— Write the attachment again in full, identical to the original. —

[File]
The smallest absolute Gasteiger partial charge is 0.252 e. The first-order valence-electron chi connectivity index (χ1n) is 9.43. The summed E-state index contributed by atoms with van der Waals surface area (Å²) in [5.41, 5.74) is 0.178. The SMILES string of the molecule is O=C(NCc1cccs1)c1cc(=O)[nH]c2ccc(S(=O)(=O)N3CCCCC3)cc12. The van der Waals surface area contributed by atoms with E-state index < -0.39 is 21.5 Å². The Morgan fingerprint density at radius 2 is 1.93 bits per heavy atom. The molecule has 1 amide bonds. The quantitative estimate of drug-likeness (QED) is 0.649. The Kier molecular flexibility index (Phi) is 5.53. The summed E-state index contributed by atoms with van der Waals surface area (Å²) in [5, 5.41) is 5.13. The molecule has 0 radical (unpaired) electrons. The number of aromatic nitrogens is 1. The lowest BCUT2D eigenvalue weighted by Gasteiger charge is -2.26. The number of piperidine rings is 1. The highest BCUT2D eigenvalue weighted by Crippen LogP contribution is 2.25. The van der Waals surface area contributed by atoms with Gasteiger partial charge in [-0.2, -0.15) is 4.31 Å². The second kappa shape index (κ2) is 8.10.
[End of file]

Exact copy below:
The smallest absolute Gasteiger partial charge is 0.252 e. The first-order valence-electron chi connectivity index (χ1n) is 9.43. The summed E-state index contributed by atoms with van der Waals surface area (Å²) in [5.41, 5.74) is 0.178. The SMILES string of the molecule is O=C(NCc1cccs1)c1cc(=O)[nH]c2ccc(S(=O)(=O)N3CCCCC3)cc12. The van der Waals surface area contributed by atoms with E-state index < -0.39 is 21.5 Å². The Morgan fingerprint density at radius 2 is 1.93 bits per heavy atom. The molecule has 1 amide bonds. The quantitative estimate of drug-likeness (QED) is 0.649. The Kier molecular flexibility index (Phi) is 5.53. The summed E-state index contributed by atoms with van der Waals surface area (Å²) in [5, 5.41) is 5.13. The molecule has 0 radical (unpaired) electrons. The number of aromatic nitrogens is 1. The lowest BCUT2D eigenvalue weighted by Gasteiger charge is -2.26. The number of piperidine rings is 1. The highest BCUT2D eigenvalue weighted by Crippen LogP contribution is 2.25. The van der Waals surface area contributed by atoms with Gasteiger partial charge in [-0.2, -0.15) is 4.31 Å². The second kappa shape index (κ2) is 8.10.